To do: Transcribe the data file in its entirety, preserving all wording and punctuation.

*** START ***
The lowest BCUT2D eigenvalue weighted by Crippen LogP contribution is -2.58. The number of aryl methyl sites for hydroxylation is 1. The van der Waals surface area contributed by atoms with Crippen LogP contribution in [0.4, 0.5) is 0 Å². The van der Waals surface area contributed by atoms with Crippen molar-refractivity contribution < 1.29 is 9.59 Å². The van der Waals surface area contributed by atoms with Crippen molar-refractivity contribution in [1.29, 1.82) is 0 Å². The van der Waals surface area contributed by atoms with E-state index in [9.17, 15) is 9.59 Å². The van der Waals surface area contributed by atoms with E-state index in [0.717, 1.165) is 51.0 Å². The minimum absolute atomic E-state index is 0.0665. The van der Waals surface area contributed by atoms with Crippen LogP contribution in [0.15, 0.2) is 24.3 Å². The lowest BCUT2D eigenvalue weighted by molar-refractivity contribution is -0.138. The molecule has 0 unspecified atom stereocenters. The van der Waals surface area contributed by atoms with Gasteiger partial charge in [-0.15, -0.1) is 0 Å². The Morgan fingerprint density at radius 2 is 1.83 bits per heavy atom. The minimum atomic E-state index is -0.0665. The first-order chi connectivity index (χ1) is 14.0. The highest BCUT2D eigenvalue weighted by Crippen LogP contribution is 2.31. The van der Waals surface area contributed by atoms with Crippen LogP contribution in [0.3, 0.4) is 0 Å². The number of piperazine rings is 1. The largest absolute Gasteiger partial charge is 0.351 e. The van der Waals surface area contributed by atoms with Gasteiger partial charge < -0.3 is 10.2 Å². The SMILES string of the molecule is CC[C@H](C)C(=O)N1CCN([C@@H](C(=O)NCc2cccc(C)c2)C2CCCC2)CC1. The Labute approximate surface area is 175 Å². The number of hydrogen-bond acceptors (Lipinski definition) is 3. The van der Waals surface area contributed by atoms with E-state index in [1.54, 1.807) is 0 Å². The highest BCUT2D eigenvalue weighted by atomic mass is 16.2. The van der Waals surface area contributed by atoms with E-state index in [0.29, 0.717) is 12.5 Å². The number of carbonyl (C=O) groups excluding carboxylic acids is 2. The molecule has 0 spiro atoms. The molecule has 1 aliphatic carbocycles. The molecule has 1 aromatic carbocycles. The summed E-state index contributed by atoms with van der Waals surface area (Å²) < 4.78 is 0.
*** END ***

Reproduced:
The lowest BCUT2D eigenvalue weighted by Crippen LogP contribution is -2.58. The number of aryl methyl sites for hydroxylation is 1. The van der Waals surface area contributed by atoms with Crippen LogP contribution in [0.4, 0.5) is 0 Å². The van der Waals surface area contributed by atoms with Crippen molar-refractivity contribution < 1.29 is 9.59 Å². The van der Waals surface area contributed by atoms with Crippen molar-refractivity contribution in [1.29, 1.82) is 0 Å². The van der Waals surface area contributed by atoms with E-state index in [9.17, 15) is 9.59 Å². The van der Waals surface area contributed by atoms with E-state index in [0.717, 1.165) is 51.0 Å². The minimum absolute atomic E-state index is 0.0665. The van der Waals surface area contributed by atoms with Crippen LogP contribution in [0.15, 0.2) is 24.3 Å². The lowest BCUT2D eigenvalue weighted by molar-refractivity contribution is -0.138. The molecule has 0 unspecified atom stereocenters. The van der Waals surface area contributed by atoms with Gasteiger partial charge in [-0.15, -0.1) is 0 Å². The Morgan fingerprint density at radius 2 is 1.83 bits per heavy atom. The minimum atomic E-state index is -0.0665. The first-order chi connectivity index (χ1) is 14.0. The highest BCUT2D eigenvalue weighted by Crippen LogP contribution is 2.31. The van der Waals surface area contributed by atoms with Crippen LogP contribution in [0.3, 0.4) is 0 Å². The number of piperazine rings is 1. The largest absolute Gasteiger partial charge is 0.351 e. The van der Waals surface area contributed by atoms with Gasteiger partial charge < -0.3 is 10.2 Å². The SMILES string of the molecule is CC[C@H](C)C(=O)N1CCN([C@@H](C(=O)NCc2cccc(C)c2)C2CCCC2)CC1. The Labute approximate surface area is 175 Å². The number of hydrogen-bond acceptors (Lipinski definition) is 3. The van der Waals surface area contributed by atoms with E-state index in [1.54, 1.807) is 0 Å². The highest BCUT2D eigenvalue weighted by atomic mass is 16.2. The van der Waals surface area contributed by atoms with E-state index in [0.29, 0.717) is 12.5 Å². The number of carbonyl (C=O) groups excluding carboxylic acids is 2. The molecule has 0 spiro atoms. The molecule has 1 aliphatic carbocycles. The molecule has 1 aromatic carbocycles. The summed E-state index contributed by atoms with van der Waals surface area (Å²) < 4.78 is 0.